The workplace happiness levels of employees are also dependent on how their values and personal priorities in life align with those of their company’s. Having already acknowledged the subjectivity of the ‘happiness’ factor, we know that no two people are driven by the same factors in life and hence, it follows that no two people seek the same things from their respective organizations either. It becomes important, therefore, to identify the motivations that drive an employee forward and whether their role in the company aids them in fulfilling those motivations. Moreover, employees who have a clear idea of their place in the larger framework of the organization are more likely to identify with their work responsibilities than the ones who do not. This sense of accountability for and satisfaction lie at the centre of understanding employee happiness levels.
This begs the next question: even as we have figured out the factors that drive the Happiness Quotient of a workforce, how close are organizations to truly deriving employee happiness levels today? Well, if the commonly-employed annual surveys are anything to go by, organizations might be way far off the mark in this regard.
Surveys That Measure Happiness
For starters, disregarding the ever-evolving nature of the professional landscape, regular company surveys lack regularity and hence bring about an irregularity in feedback. That too, in an era where eager, budding employees are thriving in a fast-paced world of instant online feedback! It is thereby essential to regularly keep up with the pulse of a happy workforce to continue with the initiatives that are working, or with the pulse of an unhappy workforce to realise the need to bring about a change before things take an unpleasant turn and affect productivity.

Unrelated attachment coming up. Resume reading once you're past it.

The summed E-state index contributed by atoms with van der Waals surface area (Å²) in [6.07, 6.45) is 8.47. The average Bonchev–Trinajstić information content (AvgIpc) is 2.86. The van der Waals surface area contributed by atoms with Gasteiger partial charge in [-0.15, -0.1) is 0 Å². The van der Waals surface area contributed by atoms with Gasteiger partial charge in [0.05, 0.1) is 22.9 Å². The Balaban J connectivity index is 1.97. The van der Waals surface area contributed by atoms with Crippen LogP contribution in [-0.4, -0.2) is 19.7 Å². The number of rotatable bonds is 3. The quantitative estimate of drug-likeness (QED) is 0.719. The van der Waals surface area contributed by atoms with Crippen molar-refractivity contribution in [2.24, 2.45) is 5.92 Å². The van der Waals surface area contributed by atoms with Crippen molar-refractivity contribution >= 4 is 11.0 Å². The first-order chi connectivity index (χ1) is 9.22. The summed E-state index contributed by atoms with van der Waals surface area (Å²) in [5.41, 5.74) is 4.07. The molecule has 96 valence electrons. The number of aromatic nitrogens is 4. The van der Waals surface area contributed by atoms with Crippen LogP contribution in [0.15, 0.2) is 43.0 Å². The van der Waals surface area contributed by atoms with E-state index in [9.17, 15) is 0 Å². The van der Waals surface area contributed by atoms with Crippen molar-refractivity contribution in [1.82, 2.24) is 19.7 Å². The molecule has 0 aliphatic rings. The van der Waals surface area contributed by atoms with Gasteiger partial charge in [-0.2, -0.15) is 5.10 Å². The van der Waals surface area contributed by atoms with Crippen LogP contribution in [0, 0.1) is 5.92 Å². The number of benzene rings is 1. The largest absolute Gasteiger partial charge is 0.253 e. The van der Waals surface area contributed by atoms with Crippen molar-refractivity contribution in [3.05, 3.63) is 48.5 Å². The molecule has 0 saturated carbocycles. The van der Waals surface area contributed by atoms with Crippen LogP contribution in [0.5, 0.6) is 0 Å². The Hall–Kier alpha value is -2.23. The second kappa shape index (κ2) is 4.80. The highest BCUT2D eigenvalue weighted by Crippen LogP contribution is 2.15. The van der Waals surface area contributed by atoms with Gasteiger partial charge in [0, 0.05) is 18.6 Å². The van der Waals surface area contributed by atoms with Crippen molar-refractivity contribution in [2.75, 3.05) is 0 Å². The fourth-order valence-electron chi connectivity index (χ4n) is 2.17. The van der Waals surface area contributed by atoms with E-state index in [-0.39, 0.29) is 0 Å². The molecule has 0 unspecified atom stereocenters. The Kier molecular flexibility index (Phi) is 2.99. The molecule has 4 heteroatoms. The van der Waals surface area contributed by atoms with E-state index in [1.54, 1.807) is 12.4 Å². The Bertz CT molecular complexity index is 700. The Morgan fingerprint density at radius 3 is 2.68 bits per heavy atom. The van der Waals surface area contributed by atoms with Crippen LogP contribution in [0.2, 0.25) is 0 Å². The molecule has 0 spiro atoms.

Secondly, another factor that common organizational surveys are missing out on is that of user-friendliness. With the advent of technology has come convenience at work. Organizations now have at their service efficient digital survey platforms that employees can access at their own leisure. Not to mention the fact that employee engagement surveys going digital serves as a big boon to the ordeal of data analysis as well.
As I mentioned earlier, if workplace happiness can indeed be broken down into factors, quantified and measured, there is a whole plethora of Happiness Quotient ‘data’ that organizations have not tapped into, but that carries immense potential of realisation into real-time solutions. When this potential meets modern digitalisation, employers can have at their service all the aforementioned data that pertains to a specific department or age-group, helping them understand and focus on the needs and concerns of any particular group better. The hallmark of a successful organization after all, is not just knowing but knowing specifically what their employees want and need.
Lastly but most importantly, however, the entire concept of employee engagement surveys as it stands today needs a reconsideration essentially because employee happiness levels have never truly featured in either their intention or framework. The questions asked by organisations have not truly centred more on “Is this working out?” rather than “What makes you as an employee happy?”
But isn’t the pursuit of happiness in whatever we do, our biggest motivation? Also, do we not want to have a part to play in how we seek that happiness?
Hence, while company surveys feature as a mandatory part of every organizational policy, there is general consensus on the fact these mandatory surveys are often viewed not as the helpful, engagement-oriented initiative they seek to be but as boring, tedious tasks that serve no real purpose. This is because in all honesty, it is not possible to get your workforce either motivated or invested in a survey that in their opinion, serves no true purpose or benefits them in any way. Organizational surveys need to transform themselves from appearing as yet another tool for the organization to drive productivity rather to a sincere means for them to gauge their employees’ happiness. Surveys focused on measuring the Happiness Quotient of a workforce reflect that the company is willing to lend an honest ear to the employees while offering them an inclusive and rewarding opportunity to voice concerns and make a difference.